Update: The implementation date for the "look back" has been extended from July 1, 2021…
As a law firm that is dedicated to serving and providing support to the elderly, it always brings us great pleasure and encouragement to read about octogenarians who are truly living life to its fullest.
This week David Tuller of the New York Times brought us an inspirational story about his 80-year-old mother, whose activist roots keep her active and passionate about life. Click here to read the article in its entirety.
In the piece, Tuller discusses the good-natured conversations he has with his mother regarding her inevitable death. The two ponder whether she will die suddenly in her sleep, or over the course of a week, or over a period of months. Tuller’s mom finds humor in the conversation, and discusses the benefits of dying quickly versus having longer to say goodbye. However, in our experience, conversations regarding the end of one’s life are rarely this light-hearted.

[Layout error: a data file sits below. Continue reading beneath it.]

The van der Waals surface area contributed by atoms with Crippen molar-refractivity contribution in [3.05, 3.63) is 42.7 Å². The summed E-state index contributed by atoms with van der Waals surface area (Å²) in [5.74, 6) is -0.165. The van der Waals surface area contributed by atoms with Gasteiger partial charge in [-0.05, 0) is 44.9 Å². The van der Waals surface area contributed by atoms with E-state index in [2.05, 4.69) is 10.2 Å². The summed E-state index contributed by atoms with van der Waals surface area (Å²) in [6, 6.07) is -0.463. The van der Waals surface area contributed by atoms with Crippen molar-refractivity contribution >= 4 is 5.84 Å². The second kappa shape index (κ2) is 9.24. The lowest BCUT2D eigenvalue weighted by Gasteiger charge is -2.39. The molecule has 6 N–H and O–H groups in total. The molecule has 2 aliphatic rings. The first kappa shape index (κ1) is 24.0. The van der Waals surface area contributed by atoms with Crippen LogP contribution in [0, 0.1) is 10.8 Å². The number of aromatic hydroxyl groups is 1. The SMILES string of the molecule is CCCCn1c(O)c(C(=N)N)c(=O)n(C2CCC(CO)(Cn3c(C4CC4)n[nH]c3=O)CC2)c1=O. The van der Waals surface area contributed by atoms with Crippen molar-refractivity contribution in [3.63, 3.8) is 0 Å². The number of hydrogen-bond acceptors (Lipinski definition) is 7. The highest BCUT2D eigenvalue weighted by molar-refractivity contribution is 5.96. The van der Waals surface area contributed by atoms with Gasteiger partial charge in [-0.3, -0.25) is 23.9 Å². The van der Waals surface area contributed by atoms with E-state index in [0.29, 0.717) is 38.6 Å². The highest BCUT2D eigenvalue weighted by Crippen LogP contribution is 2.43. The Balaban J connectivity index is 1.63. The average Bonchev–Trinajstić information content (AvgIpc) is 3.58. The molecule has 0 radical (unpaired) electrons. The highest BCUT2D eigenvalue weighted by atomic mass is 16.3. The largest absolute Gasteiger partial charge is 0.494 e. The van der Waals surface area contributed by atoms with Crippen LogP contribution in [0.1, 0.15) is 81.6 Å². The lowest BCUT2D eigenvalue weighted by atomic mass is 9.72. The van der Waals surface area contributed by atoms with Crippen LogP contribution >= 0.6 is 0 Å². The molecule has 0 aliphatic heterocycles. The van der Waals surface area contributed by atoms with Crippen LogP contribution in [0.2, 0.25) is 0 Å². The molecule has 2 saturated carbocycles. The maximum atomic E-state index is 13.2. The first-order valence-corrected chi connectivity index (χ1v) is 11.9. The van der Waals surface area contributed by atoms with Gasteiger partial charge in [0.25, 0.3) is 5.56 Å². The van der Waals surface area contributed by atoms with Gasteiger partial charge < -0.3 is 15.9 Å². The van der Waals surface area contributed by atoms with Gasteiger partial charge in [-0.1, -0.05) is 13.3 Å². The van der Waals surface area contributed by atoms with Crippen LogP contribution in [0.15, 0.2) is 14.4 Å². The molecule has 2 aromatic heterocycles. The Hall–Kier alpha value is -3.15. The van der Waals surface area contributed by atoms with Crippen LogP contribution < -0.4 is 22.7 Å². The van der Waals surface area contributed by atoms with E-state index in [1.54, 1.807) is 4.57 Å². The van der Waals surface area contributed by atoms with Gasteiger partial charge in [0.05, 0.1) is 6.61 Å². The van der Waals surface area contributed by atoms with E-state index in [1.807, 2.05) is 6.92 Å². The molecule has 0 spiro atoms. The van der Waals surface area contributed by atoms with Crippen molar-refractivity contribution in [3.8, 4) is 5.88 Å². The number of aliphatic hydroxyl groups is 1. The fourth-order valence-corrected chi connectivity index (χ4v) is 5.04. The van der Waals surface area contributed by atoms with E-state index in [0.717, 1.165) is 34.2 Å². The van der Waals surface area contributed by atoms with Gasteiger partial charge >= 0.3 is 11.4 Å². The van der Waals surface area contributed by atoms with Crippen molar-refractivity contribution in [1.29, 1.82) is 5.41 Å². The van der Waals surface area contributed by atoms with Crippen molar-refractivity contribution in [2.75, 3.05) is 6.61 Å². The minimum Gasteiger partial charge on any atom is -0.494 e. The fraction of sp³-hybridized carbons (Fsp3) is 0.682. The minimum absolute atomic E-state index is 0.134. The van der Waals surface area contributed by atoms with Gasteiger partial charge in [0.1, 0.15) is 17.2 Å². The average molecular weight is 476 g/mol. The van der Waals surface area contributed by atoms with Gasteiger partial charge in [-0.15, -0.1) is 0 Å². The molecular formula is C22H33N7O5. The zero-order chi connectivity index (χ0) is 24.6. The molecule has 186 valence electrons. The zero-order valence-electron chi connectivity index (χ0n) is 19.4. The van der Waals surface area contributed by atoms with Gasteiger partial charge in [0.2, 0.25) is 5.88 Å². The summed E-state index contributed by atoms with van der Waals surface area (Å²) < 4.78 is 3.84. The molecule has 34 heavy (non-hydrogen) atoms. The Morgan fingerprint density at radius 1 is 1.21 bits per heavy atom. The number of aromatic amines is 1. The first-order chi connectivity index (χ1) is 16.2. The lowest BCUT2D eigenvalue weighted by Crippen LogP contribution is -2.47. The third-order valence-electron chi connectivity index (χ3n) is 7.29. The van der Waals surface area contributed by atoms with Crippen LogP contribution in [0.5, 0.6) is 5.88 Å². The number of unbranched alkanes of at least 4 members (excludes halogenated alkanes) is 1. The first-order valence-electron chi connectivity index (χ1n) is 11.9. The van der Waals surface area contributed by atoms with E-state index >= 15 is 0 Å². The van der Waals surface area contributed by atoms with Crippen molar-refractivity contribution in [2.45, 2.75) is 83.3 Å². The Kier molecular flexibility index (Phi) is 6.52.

For most, death and the aging process are difficult topics to breach. Having an open line of communication about the end of life, however, to address one’s desires and wishes regarding care and to do the proper planning, is imperative to maintaining a good quality of life in one’s old age. Without planning, individuals can potentially be left powerless to maintain their quality of life, and can rapidly deplete all of their assets paying for long-term care. Executing important documents such as a durable power of attorney and a health care proxy allow individuals to designate trusted agents to carry out their wishes regarding financial issues and important health care decisions.
We all have much to learn from Mrs. Tuller. And as we continue to age, it is important to address some of these difficult issues in order to ensure that we can live our lives to the fullest, right up until the end.